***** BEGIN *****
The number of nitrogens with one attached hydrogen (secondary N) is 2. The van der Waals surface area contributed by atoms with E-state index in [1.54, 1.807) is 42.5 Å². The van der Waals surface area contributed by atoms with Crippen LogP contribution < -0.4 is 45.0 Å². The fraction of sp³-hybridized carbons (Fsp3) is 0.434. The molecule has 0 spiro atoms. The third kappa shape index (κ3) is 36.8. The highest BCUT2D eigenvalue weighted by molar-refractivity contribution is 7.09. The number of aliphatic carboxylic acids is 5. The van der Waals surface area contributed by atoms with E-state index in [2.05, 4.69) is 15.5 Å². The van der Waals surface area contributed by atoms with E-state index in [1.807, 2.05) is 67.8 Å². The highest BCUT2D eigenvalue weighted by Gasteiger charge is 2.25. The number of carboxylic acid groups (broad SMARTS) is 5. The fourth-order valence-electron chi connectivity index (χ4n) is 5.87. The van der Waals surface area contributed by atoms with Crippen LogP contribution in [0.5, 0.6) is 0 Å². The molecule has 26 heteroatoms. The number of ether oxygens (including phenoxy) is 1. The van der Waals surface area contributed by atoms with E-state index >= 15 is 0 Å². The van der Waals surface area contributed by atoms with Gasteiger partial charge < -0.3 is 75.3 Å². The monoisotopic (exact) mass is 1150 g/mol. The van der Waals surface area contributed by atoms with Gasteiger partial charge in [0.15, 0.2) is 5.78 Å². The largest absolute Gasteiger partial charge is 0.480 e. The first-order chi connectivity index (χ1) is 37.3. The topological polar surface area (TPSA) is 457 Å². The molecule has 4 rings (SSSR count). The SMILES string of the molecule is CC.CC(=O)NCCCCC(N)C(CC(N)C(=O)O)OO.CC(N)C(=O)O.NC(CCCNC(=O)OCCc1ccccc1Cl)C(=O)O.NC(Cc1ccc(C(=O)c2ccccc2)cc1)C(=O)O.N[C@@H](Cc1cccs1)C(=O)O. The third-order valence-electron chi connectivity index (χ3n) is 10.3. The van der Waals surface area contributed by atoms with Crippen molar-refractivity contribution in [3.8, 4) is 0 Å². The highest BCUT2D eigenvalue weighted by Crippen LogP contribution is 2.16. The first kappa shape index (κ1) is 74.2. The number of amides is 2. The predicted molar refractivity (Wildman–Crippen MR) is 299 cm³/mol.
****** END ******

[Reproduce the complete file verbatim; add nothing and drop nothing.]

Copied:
The number of nitrogens with one attached hydrogen (secondary N) is 2. The van der Waals surface area contributed by atoms with E-state index in [1.54, 1.807) is 42.5 Å². The van der Waals surface area contributed by atoms with Crippen LogP contribution < -0.4 is 45.0 Å². The fraction of sp³-hybridized carbons (Fsp3) is 0.434. The molecule has 0 spiro atoms. The third kappa shape index (κ3) is 36.8. The highest BCUT2D eigenvalue weighted by molar-refractivity contribution is 7.09. The number of aliphatic carboxylic acids is 5. The van der Waals surface area contributed by atoms with E-state index in [2.05, 4.69) is 15.5 Å². The van der Waals surface area contributed by atoms with E-state index in [1.807, 2.05) is 67.8 Å². The highest BCUT2D eigenvalue weighted by Gasteiger charge is 2.25. The number of carboxylic acid groups (broad SMARTS) is 5. The fourth-order valence-electron chi connectivity index (χ4n) is 5.87. The van der Waals surface area contributed by atoms with Crippen LogP contribution in [0.5, 0.6) is 0 Å². The molecule has 26 heteroatoms. The number of ether oxygens (including phenoxy) is 1. The van der Waals surface area contributed by atoms with E-state index >= 15 is 0 Å². The van der Waals surface area contributed by atoms with Gasteiger partial charge < -0.3 is 75.3 Å². The monoisotopic (exact) mass is 1150 g/mol. The van der Waals surface area contributed by atoms with Gasteiger partial charge in [0.15, 0.2) is 5.78 Å². The largest absolute Gasteiger partial charge is 0.480 e. The first-order chi connectivity index (χ1) is 37.3. The topological polar surface area (TPSA) is 457 Å². The molecule has 4 rings (SSSR count). The SMILES string of the molecule is CC.CC(=O)NCCCCC(N)C(CC(N)C(=O)O)OO.CC(N)C(=O)O.NC(CCCNC(=O)OCCc1ccccc1Cl)C(=O)O.NC(Cc1ccc(C(=O)c2ccccc2)cc1)C(=O)O.N[C@@H](Cc1cccs1)C(=O)O. The third-order valence-electron chi connectivity index (χ3n) is 10.3. The van der Waals surface area contributed by atoms with Crippen molar-refractivity contribution in [3.8, 4) is 0 Å². The highest BCUT2D eigenvalue weighted by Crippen LogP contribution is 2.16. The first kappa shape index (κ1) is 74.2. The number of amides is 2. The predicted molar refractivity (Wildman–Crippen MR) is 299 cm³/mol.